Beyond the Pitch
5 Tips to Help You Build the Best Board for Your Company
Building Your Board of Directors with Growth in Mind
An engaged and connected board of directors is one of the best tools an entrepreneur has for building an outstanding company. But building the “right” board isn’t automatic—especially if you haven’t done it before.
Before you even think about creating a board of directors, thoroughly understand these facts. Seek advice from trusted advisors and mentors. Talk to other entrepreneurs and company founders about their experience. If you’ve never reported to a board before, you really don’t know what you don’t know.
- The requirement to establish a board depends on the company’s legal structure. State law in all 50 states requires corporations and S corporations to have a board of directors. LLCs are not required to have a board, but may choose to have a board of managers or one manager. Boards of advisors have no legal obligation.
- With no outside investors, the company founder will choose members of the board. At this stage, the board role is more advisory than governance. Who you select is up to you. Consider individuals who bring skills and relationships that you don’t have. Be wary of the limitations and complications of choosing friends and family. Seek other options first. Consider choosing members who may stay on the board after outside investors come in and its mission changes from advisory to formal board of directors
- With funding events, “investor’s rights” in the term documents will likely require that investors be given board seats. Investors typically will take one to two seats on your board. It is important to develop a good relationship with VCs and angels who participate in due diligence and in structuring the deal, as seats often go to the individual VCs and angel investors who participated directly.
- Boards of directors have legal responsibilities. Ask your attorney for guidance in understanding the fiduciary duties of a board. These duties include duty of care and duty of loyalty. Duty of loyalty requires that boards act in the interest of the corporation and not their own interest or the interest of any other entity or person. Duty of care requires that boards act based on all available and material information.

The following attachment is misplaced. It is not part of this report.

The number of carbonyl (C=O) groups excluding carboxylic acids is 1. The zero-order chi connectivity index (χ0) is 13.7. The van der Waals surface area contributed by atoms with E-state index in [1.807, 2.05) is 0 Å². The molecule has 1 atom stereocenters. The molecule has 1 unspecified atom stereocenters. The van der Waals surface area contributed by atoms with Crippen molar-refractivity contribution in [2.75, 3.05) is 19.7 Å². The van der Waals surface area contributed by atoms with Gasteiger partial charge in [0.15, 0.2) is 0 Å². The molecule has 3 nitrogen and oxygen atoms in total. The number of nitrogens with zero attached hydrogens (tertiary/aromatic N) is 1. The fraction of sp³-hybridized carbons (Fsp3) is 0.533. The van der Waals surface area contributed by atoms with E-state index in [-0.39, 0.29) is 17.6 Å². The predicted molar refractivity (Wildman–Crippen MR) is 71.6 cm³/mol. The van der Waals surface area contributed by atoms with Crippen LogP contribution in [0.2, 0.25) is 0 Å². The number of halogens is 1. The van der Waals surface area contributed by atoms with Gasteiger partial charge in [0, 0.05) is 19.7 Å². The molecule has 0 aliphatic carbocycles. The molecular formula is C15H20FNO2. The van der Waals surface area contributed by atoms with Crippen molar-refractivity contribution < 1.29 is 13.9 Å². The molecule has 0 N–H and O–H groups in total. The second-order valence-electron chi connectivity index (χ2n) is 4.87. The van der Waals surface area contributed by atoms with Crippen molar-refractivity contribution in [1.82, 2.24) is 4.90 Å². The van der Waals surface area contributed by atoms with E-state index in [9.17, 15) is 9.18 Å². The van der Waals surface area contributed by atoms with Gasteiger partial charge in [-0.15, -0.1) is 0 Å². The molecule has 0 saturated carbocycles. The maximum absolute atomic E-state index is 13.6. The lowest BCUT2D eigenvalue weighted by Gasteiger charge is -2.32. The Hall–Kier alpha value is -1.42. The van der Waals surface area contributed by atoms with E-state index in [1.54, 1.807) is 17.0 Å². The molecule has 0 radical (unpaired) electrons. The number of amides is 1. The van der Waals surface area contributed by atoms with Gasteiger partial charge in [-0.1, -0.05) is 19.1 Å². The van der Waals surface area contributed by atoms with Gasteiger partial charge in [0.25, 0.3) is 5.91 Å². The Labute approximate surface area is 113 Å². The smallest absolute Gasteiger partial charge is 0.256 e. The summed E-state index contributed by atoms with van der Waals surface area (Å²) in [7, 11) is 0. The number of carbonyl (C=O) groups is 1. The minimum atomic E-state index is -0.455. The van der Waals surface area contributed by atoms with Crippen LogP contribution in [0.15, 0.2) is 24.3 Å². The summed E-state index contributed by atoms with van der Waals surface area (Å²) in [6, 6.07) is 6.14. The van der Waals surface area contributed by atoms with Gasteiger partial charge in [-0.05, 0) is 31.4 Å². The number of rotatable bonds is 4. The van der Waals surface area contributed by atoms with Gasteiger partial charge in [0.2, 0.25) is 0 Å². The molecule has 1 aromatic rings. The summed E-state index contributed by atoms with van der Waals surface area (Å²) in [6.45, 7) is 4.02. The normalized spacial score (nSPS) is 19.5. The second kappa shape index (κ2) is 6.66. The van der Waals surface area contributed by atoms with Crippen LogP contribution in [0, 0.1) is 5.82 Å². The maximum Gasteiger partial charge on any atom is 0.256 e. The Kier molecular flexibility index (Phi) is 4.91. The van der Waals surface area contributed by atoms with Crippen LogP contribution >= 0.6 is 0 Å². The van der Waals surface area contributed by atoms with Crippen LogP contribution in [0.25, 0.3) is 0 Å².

- Boards of directors determine CEO compensation. They hire and fire CEOs. The most outstanding entrepreneurs recognize that boards can be amazing advocates, that they have relationships and connections that can accelerate a startup’s growth. An effective board aligns the financial and strategic expectations of the company with the CEO; most of their activities should be directed toward building the company.
5 tips to build the best board of directors for your company.
- How large do you want your board to be? There are few restrictions on board size. (Some states have a minimum.) An odd number prevents standoffs and ties. Five is a good number to start with; as the company grows, you may choose to expand to seven. The company only needs as many board members as it takes to supplement your in-house expertise.
- Imagine the expertise that your company needs the most and then seek out board members who compliment the skills you already have. If the founding team is heavy on technology—as is often the case—the company will benefit with sales and marketing know-how on the board. If the business needs strategic industry partners (for example a biotech startup) choosing a board member with a background in drug development could be key.
- Seek directors with the highest ethical standards and individuals who treat others with dignity and respect. A board of directors is an amazing resource to the business and a wonderful source of example and advice to the entrepreneur. Choose individuals whose standards of conduct and ethics match the culture that you are creating for your business.
- Boards of Directors (and companies) that are diverse get better results. Make diversity a priority when you are building your board—from gender, to race, to culture, and beyond. Fortune 500 companies with the highest representation of women board of directors attained significantly high financial performance, on average, than those with the lowest representation of women board of directors. The correlation between gender diversity at the board level and corporate performance holds across most industries. It’s vital that your board understands your hiring strategy and the characteristics of your customers—and diversity is an important consideration of both. For every 10 percent increase in racial and ethnic diversity on a senior level team in the U.S., earnings before interest and taxes rise nearly 1 percent.
- Make board compensation and directors’ insurance part of your business plan. If you want an active, engaged board, compensate them. Options align the board with management. Make it clear up front how vesting will work (especially in the case of a director exiting the board). Always reimburse directors for reasonable (startup-reasonable, not corporate-reasonable) and actual expenses. Limit directors’ liability specifically in the company’s charter; seek your attorney’s advice on appropriate indemnification and directors’ insurance for your board.
In the best-managed startups, we see entrepreneurs involving their boards in strategy discussions and using board members informally as “sounding boards.”
The “right” board can be an asset that doesn’t show up on the balance sheet.
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